“So Perfect” by Singer/Songwriter Chloe J

In the music video for “So Perfect,” singer/songwriter Chloe J, touches on a fragility that is both breathtakingly endearing and darkly cold, suggesting an eroticism not as accessible in other tracks released out of her scene thus far and yet stepping away from an experimental tone one might expect it to be delivered through. There’s a simplicity to the songwriting style in play here that still somehow supplies a vulnerability in the vocal harmonies I haven’t been able to shake from my heart since first hearing the song this past November, and for a critic like myself, this is every bit the stimulating track the fall season needed.

There’s no ignoring the exposed element the singing introduces to the grander scheme of things here, and in more ways than one, this is the feature that defines “So Perfect” more than anything else. The video is an artsy document that alludes to progressive conceptualisms left out of the song as it’s released in single form, but there’s no straying away from the narrative here no matter how it’s being presented to the audience. It’s ghostly and clandestine, but undisputedly at the center of every aching release of catharsis in the verses and melodies the same.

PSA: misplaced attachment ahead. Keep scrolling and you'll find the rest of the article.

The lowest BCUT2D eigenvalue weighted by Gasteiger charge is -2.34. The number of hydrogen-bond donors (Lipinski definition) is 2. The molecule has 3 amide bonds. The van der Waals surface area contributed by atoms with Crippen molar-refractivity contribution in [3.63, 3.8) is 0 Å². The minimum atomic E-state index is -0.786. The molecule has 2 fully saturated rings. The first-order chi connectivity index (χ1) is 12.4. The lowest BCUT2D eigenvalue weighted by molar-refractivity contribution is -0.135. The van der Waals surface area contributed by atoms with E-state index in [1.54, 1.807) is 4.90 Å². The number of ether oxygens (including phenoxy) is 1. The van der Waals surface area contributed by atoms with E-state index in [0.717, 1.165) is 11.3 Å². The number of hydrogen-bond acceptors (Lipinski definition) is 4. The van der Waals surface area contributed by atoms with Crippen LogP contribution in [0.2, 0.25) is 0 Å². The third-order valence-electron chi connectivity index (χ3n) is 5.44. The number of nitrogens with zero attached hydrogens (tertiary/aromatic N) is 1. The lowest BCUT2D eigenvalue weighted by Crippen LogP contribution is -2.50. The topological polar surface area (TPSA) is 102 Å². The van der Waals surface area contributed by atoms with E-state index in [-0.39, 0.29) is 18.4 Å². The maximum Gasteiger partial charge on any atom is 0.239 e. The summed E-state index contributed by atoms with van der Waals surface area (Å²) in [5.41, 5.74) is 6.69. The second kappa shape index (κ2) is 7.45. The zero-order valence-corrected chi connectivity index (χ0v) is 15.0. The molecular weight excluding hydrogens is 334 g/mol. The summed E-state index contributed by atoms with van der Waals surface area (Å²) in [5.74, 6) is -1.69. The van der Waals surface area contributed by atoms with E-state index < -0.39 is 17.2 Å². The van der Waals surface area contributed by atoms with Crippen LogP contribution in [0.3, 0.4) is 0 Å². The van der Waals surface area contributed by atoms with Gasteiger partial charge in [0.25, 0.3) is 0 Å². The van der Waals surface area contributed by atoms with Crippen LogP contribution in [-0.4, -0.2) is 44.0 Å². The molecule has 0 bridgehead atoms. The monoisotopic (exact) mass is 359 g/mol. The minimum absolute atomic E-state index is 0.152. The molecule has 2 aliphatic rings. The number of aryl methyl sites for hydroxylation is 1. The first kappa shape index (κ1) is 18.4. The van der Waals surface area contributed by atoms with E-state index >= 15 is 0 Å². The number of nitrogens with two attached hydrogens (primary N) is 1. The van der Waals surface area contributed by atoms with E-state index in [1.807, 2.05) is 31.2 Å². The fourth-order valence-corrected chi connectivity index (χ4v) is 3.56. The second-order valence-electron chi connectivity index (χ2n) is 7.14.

The harmony in the chorus is as breakable as a thin piece of glass, but the imagery in the music video lends a certain level of strength to this component of the hook I would go so far as to deem it warm and conflictive with the overall style of the song here. Duality isn’t something that you can force in this kind of a release; it’s got to be natural, and if there was any debate as to whether or not Chloe J had an it-factor required to win favor among the American and foreign undergrounds before this release, “So Perfect” should put such arguments to rest.  

I just heard about this artist for the first time in the past couple of months, but if what this release is what her future output is going to look, sound, and feel like, I don’t think Chloe J will be a short-lived singer/songwriter in the primetime at all. This is a good time for soloists who want to experiment with elements of emotion and evocative songcraft the same, and here, both are being toyed with to such an extent that listeners are guaranteed to walk away from “So Perfect” having felt something from its sterling introduction to a surreal, hip-hop-influenced strain of new pop music.

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